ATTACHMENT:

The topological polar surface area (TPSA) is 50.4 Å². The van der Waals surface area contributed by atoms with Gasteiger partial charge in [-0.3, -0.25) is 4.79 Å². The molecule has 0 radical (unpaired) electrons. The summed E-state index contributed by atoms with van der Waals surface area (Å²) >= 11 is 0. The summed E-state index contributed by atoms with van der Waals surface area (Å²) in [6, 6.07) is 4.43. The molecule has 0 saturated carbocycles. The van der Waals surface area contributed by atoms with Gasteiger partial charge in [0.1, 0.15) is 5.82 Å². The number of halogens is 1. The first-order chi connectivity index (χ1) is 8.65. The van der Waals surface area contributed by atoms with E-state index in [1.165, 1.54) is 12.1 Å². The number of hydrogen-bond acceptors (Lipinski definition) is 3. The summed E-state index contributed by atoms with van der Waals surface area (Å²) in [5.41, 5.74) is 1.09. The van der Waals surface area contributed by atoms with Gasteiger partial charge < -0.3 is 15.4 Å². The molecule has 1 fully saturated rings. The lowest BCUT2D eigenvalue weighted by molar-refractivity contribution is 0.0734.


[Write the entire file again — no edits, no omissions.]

The topological polar surface area (TPSA) is 50.4 Å². The van der Waals surface area contributed by atoms with Gasteiger partial charge in [-0.3, -0.25) is 4.79 Å². The molecule has 0 radical (unpaired) electrons. The summed E-state index contributed by atoms with van der Waals surface area (Å²) >= 11 is 0. The summed E-state index contributed by atoms with van der Waals surface area (Å²) in [6, 6.07) is 4.43. The molecule has 0 saturated carbocycles. The van der Waals surface area contributed by atoms with Gasteiger partial charge in [0.1, 0.15) is 5.82 Å². The number of halogens is 1. The first-order chi connectivity index (χ1) is 8.65. The van der Waals surface area contributed by atoms with E-state index in [1.165, 1.54) is 12.1 Å². The number of hydrogen-bond acceptors (Lipinski definition) is 3. The summed E-state index contributed by atoms with van der Waals surface area (Å²) in [5.41, 5.74) is 1.09. The van der Waals surface area contributed by atoms with Gasteiger partial charge < -0.3 is 15.4 Å². The molecule has 1 fully saturated rings. The lowest BCUT2D eigenvalue weighted by molar-refractivity contribution is 0.0734.